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"Radiocraft makes powerhouse debut"

Every so often, a pleasant surprise lands on the scene, seemingly out of nowhere. The latest case study is Radiocraft's "In Stereo," a dozen-track collection that covers all the bases: hooks, strong playing, smart arrangements, evocative lyrics, solid production, heartfelt vocals. All in abundant supply.

Radiocraft has been together, in various guises, for several years, but "In Stereo" is the band's debut release. Produced by Dave Feeny at Ferndale's Tempermill Studios, the album starts with some shimmering mid-America roots rock and winds its way to a dusky blues finale. Vocalist Suzie Ferro and guitarist Kevin Breslin are the band's core -- the primary songwriters and the musical soul. Ferro has just enough scratch in her voice to give the sound a rock punch, but she's flexible enough to apply restraint at all the appropriate moments.

Standout tracks include an early stretch that includes the pop-toned "Wasting It All," the soaring rocker "Mercy Cup" and "The Diner Song," which takes on a '70s feel -- complete with a glimpse of ELO harmonies and strings on the chorus. Wonderfully sculpted tunes from a band that deserves notice.

By Brian McCollum,
Detroit Free Press pop music critic - Brian McCollum

"Review of Radiocraft's ''IN STEREO''"

The Praise...
In the years I've spent reviewing home-grown independent music, I've heard CD's that have stretched the boundaries of production quality and musical craftsmanship. I've heard CD's that cost nearly nothing to produce (and sound like it) to full-blown productions that, despite their glittery exteriors, fail to produce one exceptional song.
So rarely do the elements of songwriting ability, performance, arrangement, lyrical depth and production quality come together on the highest level in the independent world (I can think of three in as many years) that, what is taken for granted in the corporate music biz where productions can run into the hundreds of thousands of dollars, becomes a triumph worthy of special attention at a fraction of the cost.
Such is the triumph of Radiocraft's brilliant debut "IN STEREO". Suzie Ferro, Ronnie Alcini, Danny Alcini, Kevin Breslin, Ken Williams and producer David Feeny have used time (five years) and patience to produce a debut that I can only call a "Mass-terpiece" for local audiences, if not the world. Great Songs. Great Production, Great Recording (The Tempermill did it again.) and Great Performances by the bandmembers and various cameos worthy of mention: David Gunthner on piano, David Press on drums and Producer Dave Feeny on pedal steel. Strings: Sean Smith on cello, Anita Margariti on violins and Nenad Djordjevic on viola - arranged by Steve Taylor.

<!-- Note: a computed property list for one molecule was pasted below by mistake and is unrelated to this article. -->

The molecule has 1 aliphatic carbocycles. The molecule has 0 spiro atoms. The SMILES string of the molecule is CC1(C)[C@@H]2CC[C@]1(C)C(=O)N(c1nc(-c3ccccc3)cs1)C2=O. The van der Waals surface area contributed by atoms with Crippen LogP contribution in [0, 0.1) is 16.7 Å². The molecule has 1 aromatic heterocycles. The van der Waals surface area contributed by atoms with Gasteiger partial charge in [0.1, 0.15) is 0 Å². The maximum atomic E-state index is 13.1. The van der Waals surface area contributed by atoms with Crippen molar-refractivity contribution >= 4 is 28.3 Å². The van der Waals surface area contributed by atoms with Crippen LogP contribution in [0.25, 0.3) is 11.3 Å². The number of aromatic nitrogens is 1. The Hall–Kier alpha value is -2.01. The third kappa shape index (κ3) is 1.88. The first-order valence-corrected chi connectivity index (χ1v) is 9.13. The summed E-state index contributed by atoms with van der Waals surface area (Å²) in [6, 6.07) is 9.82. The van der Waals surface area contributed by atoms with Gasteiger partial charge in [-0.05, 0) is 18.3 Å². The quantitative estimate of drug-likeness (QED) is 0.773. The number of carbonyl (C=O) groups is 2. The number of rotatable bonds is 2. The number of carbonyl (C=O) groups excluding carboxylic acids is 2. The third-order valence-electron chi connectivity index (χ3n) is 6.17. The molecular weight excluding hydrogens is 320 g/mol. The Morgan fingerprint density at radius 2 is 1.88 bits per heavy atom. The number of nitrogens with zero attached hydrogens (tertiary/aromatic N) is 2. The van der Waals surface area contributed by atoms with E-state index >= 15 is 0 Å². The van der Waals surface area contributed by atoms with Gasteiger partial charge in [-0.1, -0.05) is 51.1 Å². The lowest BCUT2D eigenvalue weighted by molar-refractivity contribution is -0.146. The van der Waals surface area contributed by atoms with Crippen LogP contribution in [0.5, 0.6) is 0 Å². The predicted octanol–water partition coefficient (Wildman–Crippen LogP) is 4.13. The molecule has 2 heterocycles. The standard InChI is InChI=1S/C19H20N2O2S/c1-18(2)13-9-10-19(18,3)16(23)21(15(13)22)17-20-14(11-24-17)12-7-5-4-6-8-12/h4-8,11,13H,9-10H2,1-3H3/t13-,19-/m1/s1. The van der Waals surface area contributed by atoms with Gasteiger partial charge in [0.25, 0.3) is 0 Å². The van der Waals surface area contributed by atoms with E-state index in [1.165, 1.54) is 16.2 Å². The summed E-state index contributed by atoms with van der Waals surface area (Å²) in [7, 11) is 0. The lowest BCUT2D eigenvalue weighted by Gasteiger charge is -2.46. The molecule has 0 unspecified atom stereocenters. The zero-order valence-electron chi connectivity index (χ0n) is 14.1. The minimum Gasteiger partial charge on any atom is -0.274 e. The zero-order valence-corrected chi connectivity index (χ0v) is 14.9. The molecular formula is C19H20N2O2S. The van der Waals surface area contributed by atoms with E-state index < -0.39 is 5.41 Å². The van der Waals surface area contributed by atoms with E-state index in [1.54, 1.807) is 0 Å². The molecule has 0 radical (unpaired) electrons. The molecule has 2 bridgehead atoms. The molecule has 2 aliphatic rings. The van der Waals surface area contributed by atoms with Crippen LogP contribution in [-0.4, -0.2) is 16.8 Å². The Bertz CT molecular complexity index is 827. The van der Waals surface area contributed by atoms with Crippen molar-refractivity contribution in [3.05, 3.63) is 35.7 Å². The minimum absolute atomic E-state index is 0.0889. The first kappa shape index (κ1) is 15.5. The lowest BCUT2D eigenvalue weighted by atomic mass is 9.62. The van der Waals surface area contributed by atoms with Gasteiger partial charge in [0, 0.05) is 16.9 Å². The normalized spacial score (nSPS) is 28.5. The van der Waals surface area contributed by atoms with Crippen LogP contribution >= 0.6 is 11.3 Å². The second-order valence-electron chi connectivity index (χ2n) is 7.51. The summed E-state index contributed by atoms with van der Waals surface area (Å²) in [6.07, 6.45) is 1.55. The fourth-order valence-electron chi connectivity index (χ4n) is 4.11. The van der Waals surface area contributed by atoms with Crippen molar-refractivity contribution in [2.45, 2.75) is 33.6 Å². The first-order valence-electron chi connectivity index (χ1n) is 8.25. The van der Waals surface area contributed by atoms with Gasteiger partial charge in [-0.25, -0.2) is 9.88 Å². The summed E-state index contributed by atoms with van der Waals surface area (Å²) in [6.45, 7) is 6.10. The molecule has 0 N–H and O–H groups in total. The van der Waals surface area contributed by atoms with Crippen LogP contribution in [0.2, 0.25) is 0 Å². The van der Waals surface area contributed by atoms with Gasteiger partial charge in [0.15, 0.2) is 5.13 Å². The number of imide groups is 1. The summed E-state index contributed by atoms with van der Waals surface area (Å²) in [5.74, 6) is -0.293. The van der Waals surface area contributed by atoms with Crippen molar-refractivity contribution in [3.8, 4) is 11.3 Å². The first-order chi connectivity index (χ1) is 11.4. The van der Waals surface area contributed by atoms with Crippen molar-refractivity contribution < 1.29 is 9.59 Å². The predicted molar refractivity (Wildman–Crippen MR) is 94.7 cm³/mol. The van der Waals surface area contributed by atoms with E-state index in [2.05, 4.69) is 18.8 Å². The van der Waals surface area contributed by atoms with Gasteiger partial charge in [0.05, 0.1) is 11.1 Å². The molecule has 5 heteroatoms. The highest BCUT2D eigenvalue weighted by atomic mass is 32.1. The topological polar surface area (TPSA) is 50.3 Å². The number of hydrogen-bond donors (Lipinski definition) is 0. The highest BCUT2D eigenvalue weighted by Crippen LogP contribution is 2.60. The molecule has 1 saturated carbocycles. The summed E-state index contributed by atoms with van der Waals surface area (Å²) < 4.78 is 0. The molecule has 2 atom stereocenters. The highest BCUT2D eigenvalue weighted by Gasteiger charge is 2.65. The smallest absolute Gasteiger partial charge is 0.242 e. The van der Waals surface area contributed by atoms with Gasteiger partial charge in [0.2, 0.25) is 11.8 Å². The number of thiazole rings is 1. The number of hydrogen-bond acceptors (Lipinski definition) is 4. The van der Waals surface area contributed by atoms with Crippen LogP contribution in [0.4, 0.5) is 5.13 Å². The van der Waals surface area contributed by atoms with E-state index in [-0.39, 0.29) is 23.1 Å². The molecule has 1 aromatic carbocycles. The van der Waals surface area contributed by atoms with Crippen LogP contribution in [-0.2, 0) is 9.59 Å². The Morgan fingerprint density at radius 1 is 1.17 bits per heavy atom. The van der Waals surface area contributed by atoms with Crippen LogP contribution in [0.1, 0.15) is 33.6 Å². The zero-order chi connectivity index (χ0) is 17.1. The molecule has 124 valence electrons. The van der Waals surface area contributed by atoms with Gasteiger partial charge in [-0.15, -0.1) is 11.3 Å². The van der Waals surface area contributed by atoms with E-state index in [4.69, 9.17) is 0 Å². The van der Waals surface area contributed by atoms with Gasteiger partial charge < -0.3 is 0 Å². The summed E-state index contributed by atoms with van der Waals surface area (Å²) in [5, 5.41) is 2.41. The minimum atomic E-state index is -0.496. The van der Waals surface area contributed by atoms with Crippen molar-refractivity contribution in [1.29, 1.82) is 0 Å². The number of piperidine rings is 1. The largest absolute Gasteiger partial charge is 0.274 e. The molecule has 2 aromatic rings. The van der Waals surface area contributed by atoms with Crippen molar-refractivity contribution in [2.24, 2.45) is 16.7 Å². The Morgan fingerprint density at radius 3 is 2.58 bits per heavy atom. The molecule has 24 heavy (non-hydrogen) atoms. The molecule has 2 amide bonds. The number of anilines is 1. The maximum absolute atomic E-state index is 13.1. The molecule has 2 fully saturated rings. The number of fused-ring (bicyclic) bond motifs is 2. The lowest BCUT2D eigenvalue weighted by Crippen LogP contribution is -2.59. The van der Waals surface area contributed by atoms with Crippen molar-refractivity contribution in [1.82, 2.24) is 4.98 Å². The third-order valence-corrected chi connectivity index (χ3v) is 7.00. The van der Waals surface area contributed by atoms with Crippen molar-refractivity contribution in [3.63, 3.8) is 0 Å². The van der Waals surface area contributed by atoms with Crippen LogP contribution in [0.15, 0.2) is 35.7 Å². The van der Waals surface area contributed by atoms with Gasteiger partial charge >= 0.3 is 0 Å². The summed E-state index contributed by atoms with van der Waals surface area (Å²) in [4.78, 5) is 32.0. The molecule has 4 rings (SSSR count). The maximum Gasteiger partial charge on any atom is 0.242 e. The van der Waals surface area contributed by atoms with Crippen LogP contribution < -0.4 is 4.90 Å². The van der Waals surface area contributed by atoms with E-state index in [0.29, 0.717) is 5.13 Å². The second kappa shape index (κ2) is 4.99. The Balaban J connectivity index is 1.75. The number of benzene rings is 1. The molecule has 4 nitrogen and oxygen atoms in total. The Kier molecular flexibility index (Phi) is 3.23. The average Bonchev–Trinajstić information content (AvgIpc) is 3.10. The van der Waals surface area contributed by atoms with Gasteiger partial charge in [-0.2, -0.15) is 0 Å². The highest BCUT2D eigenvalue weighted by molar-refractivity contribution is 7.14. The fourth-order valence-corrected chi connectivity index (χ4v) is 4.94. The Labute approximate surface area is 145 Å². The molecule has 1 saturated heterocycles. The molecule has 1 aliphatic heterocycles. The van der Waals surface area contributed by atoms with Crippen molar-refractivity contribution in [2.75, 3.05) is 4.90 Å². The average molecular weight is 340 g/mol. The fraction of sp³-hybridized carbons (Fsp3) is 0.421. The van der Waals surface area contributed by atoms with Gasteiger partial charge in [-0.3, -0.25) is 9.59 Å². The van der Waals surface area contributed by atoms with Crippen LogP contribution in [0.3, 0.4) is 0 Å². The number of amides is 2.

"Just Like Crossing Over...."
Though their music has been self-described as alt/country/twang, I'm beginning to feel that sub-genre fragmentation is no more than a necessary excuse for good musicians to write great songs that appeal to adults. "IN STEREO" is acoustically tinged rock that transcends the murky boundaries and the micro-market of the alt/country niche. It harkens back to the days when all sub-genres of rock found a home on the same radio station - not just those that appeal to the youth culture quip of the moment.
Like their counterparts from Dearborn, The Wrenfields, Radiocraft have successfully bridged the gap between Rock and the "C-Word" the way The Eagles brought you to the deserts of the southwest by way of California. But as both bands have proven, it's not the only route by which you can cross-over to mass-appeal. On every track, Radiocraft and Producer David Feeny have done what's right for the song, regardless of genre; they rock when they need to rock, down-shift and unplug when appropriate or pitch pop references altogether and swing-in some light jazz, as in the closing track, "Wine in The Morning."

So Is it Alt/Country or Not?
Sure, there's enough alt/country or Americana or Roots or whatever the hell you want to call it to pigeonhole the band if you must; There's hints of Cowboy Junkies in "Doublewide" and "The Diner Song" and the lyrical phrasing of "Wasting it All" couldn't be classified as anything else but alt/country. Suzie Ferro's soulful rasp (which sorta reminds me of Kim Carnes but with more passion - listen to track 2 "Soldier's Fortune") is well suited to to the newly-hip sub-genre. But Radiocraft is just as likely to lean towards Heart (track 7&8) or ELO (track 5) as they are Jayhawks and Wilco (for lack of more accurate alt/country references). Even in slower numbers like "Days End" Ferro handles the melody much more like rock matriarch Ann Wilson than alt/country's poster-girl Lucinda Williams. Whatever the label, tag, genre or categorization, any record that compels me to sing out loud in my vehicle more than twice in a single listen is pure magic as far as I'm concerned.

So where's the Punch?
Though Radiocraft's promo package was impressive (e.g. the CD came wrapped in a personalized cover of textured card-stock that was really beautiful and they included a pre-cut Rolodex¨ card which I think is a great idea. I used it within a week.), there was a slight disconnect between the cover art and the music. My expectation, before I ever heard a note, was that the music might be dark and as technologically bent as the cover image. So I was a bit surprised that the leading track began with a bright acoustic guitar (even though there's a bed of sequenced retro-futuristic drums beneath). This is a minor consideration based entirely on a preconception. Fact is, had I been shopping for indie releases without having any idea of what I was buying, I would still have been hooked by Suzie Ferro's dismal but intriguing cover art (that's right, the singer did the cover art to save the band money ). So even "the punch" is coated with sugar. The only other complaint I have is that I've played the CD so many times it's beginning to mis-cue!

Magic Moments IN STEREO